Just Cause maker Avalanche Studios has set its sights on becoming the best open world developer.
With Just Cause 3 heavily rumoured to be in the works for next generation consoles and PC, the privately owned independent developer has grown substantially and now has over 200 employees across studios in Stockholm and New York.
"We are set on becoming the best open world developer," Avalanche boss Christofer Sundberg told Eurogamer in an exclusive interview. "That's our ultimate goal.
"It's a very competitive genre," he admitted. "Rockstar is more of a phenomenon than a competitor. What we can offer to the genre is diversity, which very few other open world developers can."
Just Cause 2 launched in 2010 to critical acclaim, and some believe it to be the best open world action game of this generation.
But it is the eye-catching 600-player multiplayer modification for Just Cause 2 that has done most to keep the series in the public eye. It's still in beta, but that hasn't stopped more than 10,000 people from registering on the mod's forum - and Sundberg is delighted by it.
What the guys have done with the multiplayer mod is fantastic, and it completely came out of left field. So we have them to thank for a lot. It's even too crazy for Just Cause. If we had done it it would have been more planned - Avalanche Studios boss Christofer Sundberg.
"We definitely looked at doing a multiplayer component to Just Cause 2," he revealed. "But for budgeting reasons and planning reasons it didn't happen. If we did a multiplayer component it would be suitable to the IP, which it obviously is. But it would also be thought through and planned to make sure it's not something that just ends up on the back of the box.
"During the development of Just Cause 2 that discussion came so late, and with everything that was going on at Eidos and Square with the merger, it was a big decision. So we didn't move forward with it. If we had moved forward with it, it would have been quite a large budget multiplayer component. So, for various reasons it didn't happen. But we had it on top of our mind.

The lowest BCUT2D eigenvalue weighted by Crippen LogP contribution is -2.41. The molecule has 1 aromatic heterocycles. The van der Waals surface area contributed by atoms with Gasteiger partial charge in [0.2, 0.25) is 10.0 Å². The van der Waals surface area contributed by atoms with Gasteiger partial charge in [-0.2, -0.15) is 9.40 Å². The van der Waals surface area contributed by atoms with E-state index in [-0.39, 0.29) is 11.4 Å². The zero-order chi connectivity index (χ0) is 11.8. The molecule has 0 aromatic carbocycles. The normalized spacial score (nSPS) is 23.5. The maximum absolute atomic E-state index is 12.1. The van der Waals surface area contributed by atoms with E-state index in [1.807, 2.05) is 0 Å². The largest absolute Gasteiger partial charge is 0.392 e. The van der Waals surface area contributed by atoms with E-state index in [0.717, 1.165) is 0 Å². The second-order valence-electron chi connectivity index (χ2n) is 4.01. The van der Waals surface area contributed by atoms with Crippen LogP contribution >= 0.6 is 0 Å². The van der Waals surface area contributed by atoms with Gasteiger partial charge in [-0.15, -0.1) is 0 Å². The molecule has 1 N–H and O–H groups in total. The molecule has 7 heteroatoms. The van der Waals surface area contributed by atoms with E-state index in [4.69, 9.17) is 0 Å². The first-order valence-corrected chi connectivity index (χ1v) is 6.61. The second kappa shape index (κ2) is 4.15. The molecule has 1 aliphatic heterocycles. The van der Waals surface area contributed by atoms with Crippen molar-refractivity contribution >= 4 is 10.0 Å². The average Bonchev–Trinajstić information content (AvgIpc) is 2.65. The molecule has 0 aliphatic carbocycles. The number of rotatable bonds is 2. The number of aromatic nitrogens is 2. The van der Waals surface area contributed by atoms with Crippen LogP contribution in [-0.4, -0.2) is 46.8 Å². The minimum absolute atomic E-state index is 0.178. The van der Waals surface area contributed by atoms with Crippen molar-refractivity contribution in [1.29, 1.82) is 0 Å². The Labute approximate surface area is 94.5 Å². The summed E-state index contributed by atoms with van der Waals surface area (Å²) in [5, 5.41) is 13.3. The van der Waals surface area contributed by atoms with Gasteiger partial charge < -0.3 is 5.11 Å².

"But what the guys have done now with the multiplayer mod is fantastic, and it completely came out of left field. So we have them to thank for a lot. It's even too crazy for Just Cause. If we had done it it would have been more planned. Since it's a mod, it's just like DayZ, they can get away with a lot, which we wouldn't be able to unfortunately as a developer."
There are three triple-A projects, one based on an original IP and two based on licenses, in the works at Avalanche. One of these is undoubtedly Just Cause 3. Avalanche's New York studio is working on Project Mamba for consoles and PC for release in 2014.
With publishers in control of these games, Sundberg was unable to talk in detail about them, but he did say Just Cause is "absolutely perfect for next generation consoles based on what we know so far".
Is Just Cause 3 a next generation launch title? "We'll see," Sundberg replied.
"Thanks to the multiplayer mod, the future of the franchise has become even brighter. I'm still hopeful!
"We believe in the idea of continuing to build those big worlds with a lot of fun and crazy content to play around with. Open world game players are anarchists, just like us. It's funny. When you tell a player in one of our games to go right, they always go left. Planning around that mindset, that you can never predict what the player will do, and always counting on the player to break your game, is quite interesting."
Sundberg was able to talk about the growth of the studio in more general terms, though. "It is a lot to work on," he said. "It's been interesting to work with two licenses. The studio has grown massively with those two projects. They will be announced in the fall of this year - one of them at least. We just have to wait and talk about the specifics then."
Open world game players are anarchists, just like us. When you tell a player in one of our games to go right, they always go left.
Avalanche is doing its best to prepare for the future and the impending launch of the next PlayStation and Xbox, Sundberg said.
"We came in quite late on the PlayStation 2 cycle. Even though Just Cause 1 on PS2 wasn't the best game in the world, it still was as a company a great learning experience and a great test of our technology, to prove it to be scalable.
"The engine team has a close eye on the future console. They plan and design their technology with that in mind. No hardware manufacturer wants to make the developer's life harder. It's easier to plan now that it was back in the day."
He added: "We are diverse. We're geared to what the future and what the future consoles might be. It's a nice mix. It's a great set up for the future. It's a very close future, but also it makes us a more attractive employer."